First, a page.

Among other generally helpful services of the lifesaving crews at this time were the feeding and sheltering of the crews of the Kate F. Morse, the Casilda, and the S. A. Rudolph. Their work during the storm was recognized by the following letter of commendation from S. I. Kimball, general superintendent of the U. S. Life-Saving Service.
Gentlemen: The gallant conduct shown by yourselves and by the crews under your command during the great storm of September 10 to 12 last has been noted by this office. Upon that occasion, notwithstanding an unusually high tide that flooded the beach so as to seriously embarrass your efforts, you combined your crews and gave efficient aid to no less than twenty-two vessels, taking off by boat thirty-nine persons, and by line apparatus one hundred and fifty-five, a total of one hundred and ninety-four persons, not a life being lost from any vessel that came within the scope of your actions.
In this successful work you showed a zeal, discretion and ingenuity in availing yourselves of the resources at your command worthy of the highest praise. Undaunted by the perils you encountered, you and your crews manfully worked throughout each day and well into the night without food, enduring extreme fatigue. Such service as this does honor to all engaged in it, to the Life-Saving Service, and to the country. It is the desire of the Secretary of the Treasury to recognize as far as lies in his power the worth of your achievements and he has accordingly directed that the pay of each of you be increased to the maximum amount that can be allowed by existing law to officers of your grade, namely, eight hundred dollars per annum, to take effect from the date of the official oath of each. The official notices of this increase are enclosed herewith.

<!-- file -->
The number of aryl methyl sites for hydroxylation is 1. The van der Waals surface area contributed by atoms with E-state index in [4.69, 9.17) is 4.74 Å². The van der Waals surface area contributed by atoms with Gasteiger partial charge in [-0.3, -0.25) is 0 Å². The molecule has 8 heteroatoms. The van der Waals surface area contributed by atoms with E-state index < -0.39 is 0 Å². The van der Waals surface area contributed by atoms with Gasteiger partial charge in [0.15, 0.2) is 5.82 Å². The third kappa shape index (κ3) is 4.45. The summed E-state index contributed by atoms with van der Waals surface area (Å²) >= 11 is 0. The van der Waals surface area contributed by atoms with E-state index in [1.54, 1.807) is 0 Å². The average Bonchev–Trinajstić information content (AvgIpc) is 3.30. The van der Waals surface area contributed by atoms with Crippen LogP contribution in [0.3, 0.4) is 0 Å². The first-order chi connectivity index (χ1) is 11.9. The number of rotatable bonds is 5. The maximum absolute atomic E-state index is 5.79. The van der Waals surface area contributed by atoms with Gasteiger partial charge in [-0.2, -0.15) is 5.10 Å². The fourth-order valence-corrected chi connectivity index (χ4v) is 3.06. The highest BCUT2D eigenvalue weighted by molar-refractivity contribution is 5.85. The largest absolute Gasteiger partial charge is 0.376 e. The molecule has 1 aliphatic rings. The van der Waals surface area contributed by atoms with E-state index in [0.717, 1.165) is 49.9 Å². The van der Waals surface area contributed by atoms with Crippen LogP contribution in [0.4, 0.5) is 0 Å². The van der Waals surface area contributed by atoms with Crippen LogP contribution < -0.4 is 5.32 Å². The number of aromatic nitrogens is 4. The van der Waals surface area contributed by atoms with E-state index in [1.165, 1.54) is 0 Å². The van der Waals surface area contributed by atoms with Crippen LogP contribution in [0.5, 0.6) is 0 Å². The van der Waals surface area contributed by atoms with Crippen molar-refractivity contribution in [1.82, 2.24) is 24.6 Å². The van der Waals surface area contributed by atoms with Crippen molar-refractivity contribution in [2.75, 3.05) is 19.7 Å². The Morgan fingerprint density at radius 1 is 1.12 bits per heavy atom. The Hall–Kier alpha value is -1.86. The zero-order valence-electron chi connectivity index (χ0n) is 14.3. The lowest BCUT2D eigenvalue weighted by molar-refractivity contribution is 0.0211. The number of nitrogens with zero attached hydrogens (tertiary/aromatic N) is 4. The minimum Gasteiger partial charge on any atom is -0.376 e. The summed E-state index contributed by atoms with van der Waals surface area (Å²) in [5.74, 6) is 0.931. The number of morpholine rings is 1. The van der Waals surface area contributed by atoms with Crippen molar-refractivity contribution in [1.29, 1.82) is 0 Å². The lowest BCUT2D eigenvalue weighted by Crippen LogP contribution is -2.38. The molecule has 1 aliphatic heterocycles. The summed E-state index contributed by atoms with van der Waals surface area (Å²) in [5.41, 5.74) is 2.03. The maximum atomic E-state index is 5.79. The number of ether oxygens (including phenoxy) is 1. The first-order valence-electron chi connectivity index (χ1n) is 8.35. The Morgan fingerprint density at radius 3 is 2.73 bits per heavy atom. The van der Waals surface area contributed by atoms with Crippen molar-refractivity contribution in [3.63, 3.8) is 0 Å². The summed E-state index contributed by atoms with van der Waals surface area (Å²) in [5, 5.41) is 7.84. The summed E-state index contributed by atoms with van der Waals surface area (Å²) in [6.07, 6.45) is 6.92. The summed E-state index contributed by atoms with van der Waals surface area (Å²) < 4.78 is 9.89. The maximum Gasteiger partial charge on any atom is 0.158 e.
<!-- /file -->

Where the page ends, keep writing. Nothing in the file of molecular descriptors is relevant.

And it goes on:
It is a matter of deep regret that no means exist for compensating in a similar manner the brave surfmen who constituted your crews on that occasion. As they already receive the maximum salary allowed by the law, this cannot be done, although the successful results are in equal measure due to their resolute bravery and faithful endurance.
S. I. Kimball,
? Copyright 1984 George M. and Suzanne B. Hurley, Shipwrecks and Rescues: Along the Barrier Islands of Delaware, Maryland and Virginia. All Rights Reserved.